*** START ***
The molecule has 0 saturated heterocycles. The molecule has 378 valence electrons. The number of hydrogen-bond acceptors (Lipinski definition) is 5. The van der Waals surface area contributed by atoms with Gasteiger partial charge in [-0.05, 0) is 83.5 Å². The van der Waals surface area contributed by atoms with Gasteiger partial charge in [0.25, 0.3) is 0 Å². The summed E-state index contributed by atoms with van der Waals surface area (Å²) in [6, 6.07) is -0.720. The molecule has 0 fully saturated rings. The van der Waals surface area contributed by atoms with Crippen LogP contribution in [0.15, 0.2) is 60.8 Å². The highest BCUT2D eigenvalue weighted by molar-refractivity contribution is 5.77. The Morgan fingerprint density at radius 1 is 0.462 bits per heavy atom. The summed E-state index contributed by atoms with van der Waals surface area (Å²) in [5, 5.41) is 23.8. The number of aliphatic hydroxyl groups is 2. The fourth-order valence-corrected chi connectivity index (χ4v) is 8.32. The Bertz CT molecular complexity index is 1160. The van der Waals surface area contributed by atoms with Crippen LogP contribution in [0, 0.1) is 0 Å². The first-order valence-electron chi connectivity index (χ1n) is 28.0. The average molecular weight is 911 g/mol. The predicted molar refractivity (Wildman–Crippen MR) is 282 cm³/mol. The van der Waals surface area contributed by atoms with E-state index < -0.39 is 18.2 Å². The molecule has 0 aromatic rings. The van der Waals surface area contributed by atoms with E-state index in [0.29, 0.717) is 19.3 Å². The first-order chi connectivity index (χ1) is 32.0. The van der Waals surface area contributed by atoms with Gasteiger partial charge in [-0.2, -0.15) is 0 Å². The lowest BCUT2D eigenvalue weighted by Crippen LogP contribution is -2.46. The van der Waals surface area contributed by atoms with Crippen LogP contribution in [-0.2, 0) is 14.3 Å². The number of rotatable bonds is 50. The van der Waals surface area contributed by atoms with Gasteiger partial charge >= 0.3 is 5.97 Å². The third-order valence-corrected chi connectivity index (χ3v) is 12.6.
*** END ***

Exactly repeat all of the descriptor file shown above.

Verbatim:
The molecule has 0 saturated heterocycles. The molecule has 378 valence electrons. The number of hydrogen-bond acceptors (Lipinski definition) is 5. The van der Waals surface area contributed by atoms with Gasteiger partial charge in [-0.05, 0) is 83.5 Å². The van der Waals surface area contributed by atoms with Gasteiger partial charge in [0.25, 0.3) is 0 Å². The summed E-state index contributed by atoms with van der Waals surface area (Å²) in [6, 6.07) is -0.720. The molecule has 0 fully saturated rings. The van der Waals surface area contributed by atoms with Crippen LogP contribution in [0.15, 0.2) is 60.8 Å². The highest BCUT2D eigenvalue weighted by molar-refractivity contribution is 5.77. The Morgan fingerprint density at radius 1 is 0.462 bits per heavy atom. The summed E-state index contributed by atoms with van der Waals surface area (Å²) in [5, 5.41) is 23.8. The number of aliphatic hydroxyl groups is 2. The fourth-order valence-corrected chi connectivity index (χ4v) is 8.32. The Bertz CT molecular complexity index is 1160. The van der Waals surface area contributed by atoms with Crippen LogP contribution in [0, 0.1) is 0 Å². The first-order valence-electron chi connectivity index (χ1n) is 28.0. The average molecular weight is 911 g/mol. The predicted molar refractivity (Wildman–Crippen MR) is 282 cm³/mol. The van der Waals surface area contributed by atoms with E-state index < -0.39 is 18.2 Å². The molecule has 0 aromatic rings. The van der Waals surface area contributed by atoms with E-state index in [0.29, 0.717) is 19.3 Å². The first-order chi connectivity index (χ1) is 32.0. The van der Waals surface area contributed by atoms with Gasteiger partial charge in [-0.2, -0.15) is 0 Å². The lowest BCUT2D eigenvalue weighted by Crippen LogP contribution is -2.46. The van der Waals surface area contributed by atoms with Crippen LogP contribution in [-0.2, 0) is 14.3 Å². The number of rotatable bonds is 50. The van der Waals surface area contributed by atoms with Gasteiger partial charge >= 0.3 is 5.97 Å². The third-order valence-corrected chi connectivity index (χ3v) is 12.6.